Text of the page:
RALEIGH, NC (AP) A state panel approved a seven-year, $11.4-billion plan for road and public transportation construction July 7 that delays several urban projects and shifts money to eastern North Carolina.
Transportation Secretary Lyndo Tippett characterized the blueprint for the state’s road projects as “lean,” after the Board of Transportation agreed to push back scores of projects to keep highway coffers from drying up.
North Carolina would issue $650 million in new road contracts annually through 2007 under the plan, compared to a high of more than $1.1 billion in 2003.
And higher costs for asphalt, steel and concrete over the next three years could eat up $150 million more than planners expected to spend, even as traffic congestion grows and the public’s approval of added taxes shrinks.
“The next seven years are somewhat lean,” Tippett said. “Solutions seem to be further out than they have in years past.”
Following the General Assembly’s okay in 2001, the Department of Transportation DOT) boosted the number of contracts it awarded in an effort to reduce its cash balance. Now DOT bookkeepers said its cash holdings could drop dangerously low unless the number of contracts is curbed.
This year, the DOT also decided to change how it distributes money to underfunded regions get their deserved share under a 1999 law. The result is that 28 eastern counties now stand to gain $234.5 million more than what was previously planned through 2012.
The extra money has allowed projects such as the $230-million U.S. Highway 17 Bypass around Washington to move forward now, according to board member Marvin Blount III, of Greenville.
“We may have had some difficulty delivering this project if it was not for the TIP reallocation,” Blount said.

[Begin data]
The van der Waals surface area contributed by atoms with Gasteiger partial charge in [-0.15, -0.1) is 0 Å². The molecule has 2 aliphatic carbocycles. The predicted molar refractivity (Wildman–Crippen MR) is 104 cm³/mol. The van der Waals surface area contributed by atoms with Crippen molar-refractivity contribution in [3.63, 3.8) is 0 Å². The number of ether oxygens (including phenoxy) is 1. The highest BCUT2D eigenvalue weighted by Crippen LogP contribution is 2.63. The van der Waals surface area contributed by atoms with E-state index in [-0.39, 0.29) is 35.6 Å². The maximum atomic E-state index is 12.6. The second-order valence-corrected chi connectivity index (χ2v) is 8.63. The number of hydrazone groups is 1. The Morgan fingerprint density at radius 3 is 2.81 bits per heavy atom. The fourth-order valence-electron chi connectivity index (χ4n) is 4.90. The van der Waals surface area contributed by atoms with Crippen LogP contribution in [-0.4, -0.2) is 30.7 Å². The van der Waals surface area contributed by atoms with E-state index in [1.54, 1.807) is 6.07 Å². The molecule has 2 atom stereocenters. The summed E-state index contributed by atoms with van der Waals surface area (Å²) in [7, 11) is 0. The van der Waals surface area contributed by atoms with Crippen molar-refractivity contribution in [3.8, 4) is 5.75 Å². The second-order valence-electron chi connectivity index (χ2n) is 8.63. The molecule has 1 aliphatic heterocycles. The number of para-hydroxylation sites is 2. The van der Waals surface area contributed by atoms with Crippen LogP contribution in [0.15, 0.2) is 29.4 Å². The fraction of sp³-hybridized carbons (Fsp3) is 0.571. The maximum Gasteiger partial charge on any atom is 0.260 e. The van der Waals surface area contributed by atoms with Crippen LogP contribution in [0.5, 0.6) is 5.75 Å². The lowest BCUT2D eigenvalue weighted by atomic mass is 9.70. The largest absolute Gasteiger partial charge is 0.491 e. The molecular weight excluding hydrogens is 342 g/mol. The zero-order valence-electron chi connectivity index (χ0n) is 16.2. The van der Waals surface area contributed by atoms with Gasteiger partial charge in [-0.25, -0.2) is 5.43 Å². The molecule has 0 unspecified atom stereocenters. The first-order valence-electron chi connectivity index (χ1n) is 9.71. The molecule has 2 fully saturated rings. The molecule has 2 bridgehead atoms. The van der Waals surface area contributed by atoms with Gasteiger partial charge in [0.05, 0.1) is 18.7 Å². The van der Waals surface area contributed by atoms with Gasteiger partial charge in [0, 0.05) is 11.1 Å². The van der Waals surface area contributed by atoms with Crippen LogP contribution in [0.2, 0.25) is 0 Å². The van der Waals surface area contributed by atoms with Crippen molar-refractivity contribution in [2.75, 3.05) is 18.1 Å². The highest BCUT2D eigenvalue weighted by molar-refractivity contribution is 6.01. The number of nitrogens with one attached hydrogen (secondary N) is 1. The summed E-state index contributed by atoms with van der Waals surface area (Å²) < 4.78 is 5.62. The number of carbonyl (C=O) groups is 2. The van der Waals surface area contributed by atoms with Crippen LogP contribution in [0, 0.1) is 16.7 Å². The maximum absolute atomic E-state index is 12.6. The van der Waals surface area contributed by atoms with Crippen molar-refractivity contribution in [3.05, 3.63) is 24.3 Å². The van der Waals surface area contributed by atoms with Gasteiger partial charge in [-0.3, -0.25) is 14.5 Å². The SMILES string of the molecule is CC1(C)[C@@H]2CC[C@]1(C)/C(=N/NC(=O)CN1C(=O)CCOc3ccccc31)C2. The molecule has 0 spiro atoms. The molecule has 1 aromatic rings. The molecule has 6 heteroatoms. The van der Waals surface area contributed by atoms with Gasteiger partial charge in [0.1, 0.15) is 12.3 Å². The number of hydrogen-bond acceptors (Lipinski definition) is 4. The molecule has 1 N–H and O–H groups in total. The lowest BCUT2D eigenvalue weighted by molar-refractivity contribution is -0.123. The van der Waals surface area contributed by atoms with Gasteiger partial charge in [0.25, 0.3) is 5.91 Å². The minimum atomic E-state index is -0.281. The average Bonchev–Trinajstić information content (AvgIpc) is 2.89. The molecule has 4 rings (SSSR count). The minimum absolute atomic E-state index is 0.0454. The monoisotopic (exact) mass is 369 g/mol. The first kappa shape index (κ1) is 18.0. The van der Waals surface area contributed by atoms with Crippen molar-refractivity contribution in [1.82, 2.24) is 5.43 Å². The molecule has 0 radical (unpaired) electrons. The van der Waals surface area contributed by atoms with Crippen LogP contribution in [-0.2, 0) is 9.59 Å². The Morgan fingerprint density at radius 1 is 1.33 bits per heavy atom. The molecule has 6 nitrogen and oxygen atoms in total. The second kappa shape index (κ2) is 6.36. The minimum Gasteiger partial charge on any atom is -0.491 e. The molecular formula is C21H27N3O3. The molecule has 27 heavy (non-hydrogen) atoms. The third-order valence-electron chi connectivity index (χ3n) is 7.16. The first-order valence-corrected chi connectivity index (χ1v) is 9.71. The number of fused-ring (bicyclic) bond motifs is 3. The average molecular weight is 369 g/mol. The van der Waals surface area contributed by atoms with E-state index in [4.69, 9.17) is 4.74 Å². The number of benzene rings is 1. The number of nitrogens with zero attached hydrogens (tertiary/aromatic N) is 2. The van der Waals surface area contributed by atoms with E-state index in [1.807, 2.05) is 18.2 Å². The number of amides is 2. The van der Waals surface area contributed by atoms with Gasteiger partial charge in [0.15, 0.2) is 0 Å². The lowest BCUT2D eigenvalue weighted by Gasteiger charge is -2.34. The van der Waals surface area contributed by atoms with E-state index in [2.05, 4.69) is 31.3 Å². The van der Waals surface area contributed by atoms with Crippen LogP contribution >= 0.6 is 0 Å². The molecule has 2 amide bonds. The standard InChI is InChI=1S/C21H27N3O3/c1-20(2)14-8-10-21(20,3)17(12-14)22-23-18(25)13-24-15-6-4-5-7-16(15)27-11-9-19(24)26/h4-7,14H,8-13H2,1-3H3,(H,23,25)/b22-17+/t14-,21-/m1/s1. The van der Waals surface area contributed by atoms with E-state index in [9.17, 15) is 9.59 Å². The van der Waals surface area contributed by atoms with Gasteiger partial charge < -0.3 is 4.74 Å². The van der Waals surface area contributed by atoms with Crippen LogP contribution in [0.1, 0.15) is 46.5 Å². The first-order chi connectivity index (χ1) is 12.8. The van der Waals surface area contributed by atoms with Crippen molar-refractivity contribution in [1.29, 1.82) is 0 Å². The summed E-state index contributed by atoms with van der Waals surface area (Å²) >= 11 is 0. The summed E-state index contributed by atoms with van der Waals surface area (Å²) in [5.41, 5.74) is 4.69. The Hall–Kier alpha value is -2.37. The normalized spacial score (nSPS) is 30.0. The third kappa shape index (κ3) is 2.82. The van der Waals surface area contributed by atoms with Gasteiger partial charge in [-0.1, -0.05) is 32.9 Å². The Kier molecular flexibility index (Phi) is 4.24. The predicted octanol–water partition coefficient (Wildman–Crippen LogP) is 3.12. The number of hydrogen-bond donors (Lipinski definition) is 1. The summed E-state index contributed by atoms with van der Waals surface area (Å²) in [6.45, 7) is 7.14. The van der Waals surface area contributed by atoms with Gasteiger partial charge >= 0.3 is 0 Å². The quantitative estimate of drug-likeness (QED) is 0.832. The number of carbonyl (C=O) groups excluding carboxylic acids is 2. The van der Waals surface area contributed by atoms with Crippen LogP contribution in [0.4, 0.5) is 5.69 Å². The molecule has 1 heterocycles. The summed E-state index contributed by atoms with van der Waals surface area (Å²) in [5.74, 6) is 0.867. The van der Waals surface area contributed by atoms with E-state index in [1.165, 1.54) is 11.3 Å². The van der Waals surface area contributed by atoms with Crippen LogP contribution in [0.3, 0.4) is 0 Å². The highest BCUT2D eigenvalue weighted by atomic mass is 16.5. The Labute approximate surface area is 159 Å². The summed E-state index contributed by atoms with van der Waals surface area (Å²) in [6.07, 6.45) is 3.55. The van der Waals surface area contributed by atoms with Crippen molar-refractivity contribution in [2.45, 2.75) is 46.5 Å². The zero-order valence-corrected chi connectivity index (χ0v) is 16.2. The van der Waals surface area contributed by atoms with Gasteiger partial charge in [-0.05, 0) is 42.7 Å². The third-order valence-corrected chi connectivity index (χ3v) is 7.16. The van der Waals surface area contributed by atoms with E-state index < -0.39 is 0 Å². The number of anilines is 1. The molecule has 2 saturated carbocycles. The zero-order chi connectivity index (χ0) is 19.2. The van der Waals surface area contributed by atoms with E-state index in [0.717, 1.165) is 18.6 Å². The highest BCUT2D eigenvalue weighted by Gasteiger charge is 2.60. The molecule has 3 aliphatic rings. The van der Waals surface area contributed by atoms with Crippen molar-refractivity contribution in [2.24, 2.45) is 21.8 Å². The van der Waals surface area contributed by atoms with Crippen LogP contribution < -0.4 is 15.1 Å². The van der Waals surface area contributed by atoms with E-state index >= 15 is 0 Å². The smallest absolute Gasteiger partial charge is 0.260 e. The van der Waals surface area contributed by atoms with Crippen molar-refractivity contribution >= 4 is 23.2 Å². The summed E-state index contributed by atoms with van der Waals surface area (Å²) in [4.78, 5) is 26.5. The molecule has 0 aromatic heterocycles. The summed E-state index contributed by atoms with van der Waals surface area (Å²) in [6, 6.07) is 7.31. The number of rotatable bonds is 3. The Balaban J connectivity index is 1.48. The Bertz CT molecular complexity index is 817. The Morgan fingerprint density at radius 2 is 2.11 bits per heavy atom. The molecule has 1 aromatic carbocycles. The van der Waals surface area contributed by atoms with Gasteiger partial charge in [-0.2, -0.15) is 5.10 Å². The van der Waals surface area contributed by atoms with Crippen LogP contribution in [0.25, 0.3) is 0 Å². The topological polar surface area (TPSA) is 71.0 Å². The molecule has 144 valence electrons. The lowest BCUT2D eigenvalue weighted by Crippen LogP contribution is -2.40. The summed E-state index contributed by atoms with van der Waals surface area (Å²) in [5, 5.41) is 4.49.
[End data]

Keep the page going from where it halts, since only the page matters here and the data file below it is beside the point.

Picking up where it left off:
The big losers are the urban areas, particularly the Triangle and Charlotte, which will see some needed road widenings and improvements delayed. These regions had received more money than projected in recent years to accelerate projects such as U.S. Highway 64 Bypass around Knightdale. Environmental red tape delayed road construction in the east.
The seven-county area around Raleigh and Durham is slated to receive $311 million less than expected over the life of the plan. That means delays for construction of a portion of the Interstate 540 in Wake County and the widening of U.S. Highway 401.
Delays on improvements along Interstate 85 in Cabarrus County and Independence Boulevard in southeast Charlotte also are ahead. The improvements on a 1.4-mi. stretch of Independence alone would cost $111 million.
“It’s an incredibly expensive project,” said Charlotte board member Marion Cowell. “But obviously, we’ve got more needs in the entire state.”
The delays highlight again what DOT officials said is a $29-billion gap between expected transportation needs for the next 25 years and the money to pay for them.
Lawmakers are looking more closely this year at toll roads as one way to help pay for roads. The state Turnpike Authority already has the authority to build three pay-as-you-drive projects, but now legislators want to expand that to nine.
Some big-city mayors want permission to levy special transportation taxes such as Mecklenburg County has done. Tippett is working to get a greater share of federal gas taxes returned to North Carolina for use in highway construction.
The House Finance Committee also endorsed a bill that would allow the state to issue transportation bonds that would be financed by federal transportation money. The bonds would generate approximately $900 million to pay for projects faster, and ultimately at lower cost, Gov. Mike Easley said in a news release.
“We cannot afford to get caught behind the curve on transportation infrastructure,” Easley said. “Those states that have fallen behind have never successfully recovered.”
A special task force plans to meet later this month to discuss ways to finance transportation projects. The group also may address retooling the regional spending formula.
“The solution to funding is not to take from one area to give to the needs of the other,” Tippett said. “We’ve got to come up with a more palatable solution.”